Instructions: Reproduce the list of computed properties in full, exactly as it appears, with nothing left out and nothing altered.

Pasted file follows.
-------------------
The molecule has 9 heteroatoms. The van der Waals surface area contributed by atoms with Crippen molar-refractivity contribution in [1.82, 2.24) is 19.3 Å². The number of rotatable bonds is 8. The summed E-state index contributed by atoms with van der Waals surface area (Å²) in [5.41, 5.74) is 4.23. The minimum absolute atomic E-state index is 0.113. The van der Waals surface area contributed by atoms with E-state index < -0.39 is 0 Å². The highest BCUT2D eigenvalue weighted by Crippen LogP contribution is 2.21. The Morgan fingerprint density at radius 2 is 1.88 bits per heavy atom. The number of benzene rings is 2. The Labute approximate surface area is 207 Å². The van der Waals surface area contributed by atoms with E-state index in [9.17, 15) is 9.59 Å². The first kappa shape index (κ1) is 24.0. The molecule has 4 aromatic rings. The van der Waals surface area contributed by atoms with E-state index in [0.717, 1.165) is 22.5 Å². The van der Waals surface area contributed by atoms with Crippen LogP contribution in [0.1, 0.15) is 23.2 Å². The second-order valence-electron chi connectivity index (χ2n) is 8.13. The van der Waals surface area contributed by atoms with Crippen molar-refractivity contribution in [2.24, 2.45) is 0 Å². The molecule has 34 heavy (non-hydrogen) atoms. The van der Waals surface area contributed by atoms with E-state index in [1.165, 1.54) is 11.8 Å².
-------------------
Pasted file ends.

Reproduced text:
The molecule has 9 heteroatoms. The van der Waals surface area contributed by atoms with Crippen molar-refractivity contribution in [1.82, 2.24) is 19.3 Å². The number of rotatable bonds is 8. The summed E-state index contributed by atoms with van der Waals surface area (Å²) in [5.41, 5.74) is 4.23. The minimum absolute atomic E-state index is 0.113. The van der Waals surface area contributed by atoms with E-state index < -0.39 is 0 Å². The highest BCUT2D eigenvalue weighted by Crippen LogP contribution is 2.21. The Morgan fingerprint density at radius 2 is 1.88 bits per heavy atom. The number of benzene rings is 2. The Labute approximate surface area is 207 Å². The van der Waals surface area contributed by atoms with E-state index in [9.17, 15) is 9.59 Å². The first kappa shape index (κ1) is 24.0. The molecule has 4 aromatic rings. The van der Waals surface area contributed by atoms with E-state index in [0.717, 1.165) is 22.5 Å². The van der Waals surface area contributed by atoms with Crippen LogP contribution in [0.1, 0.15) is 23.2 Å². The second-order valence-electron chi connectivity index (χ2n) is 8.13. The van der Waals surface area contributed by atoms with Crippen molar-refractivity contribution in [2.24, 2.45) is 0 Å². The molecule has 34 heavy (non-hydrogen) atoms. The van der Waals surface area contributed by atoms with E-state index in [1.165, 1.54) is 11.8 Å².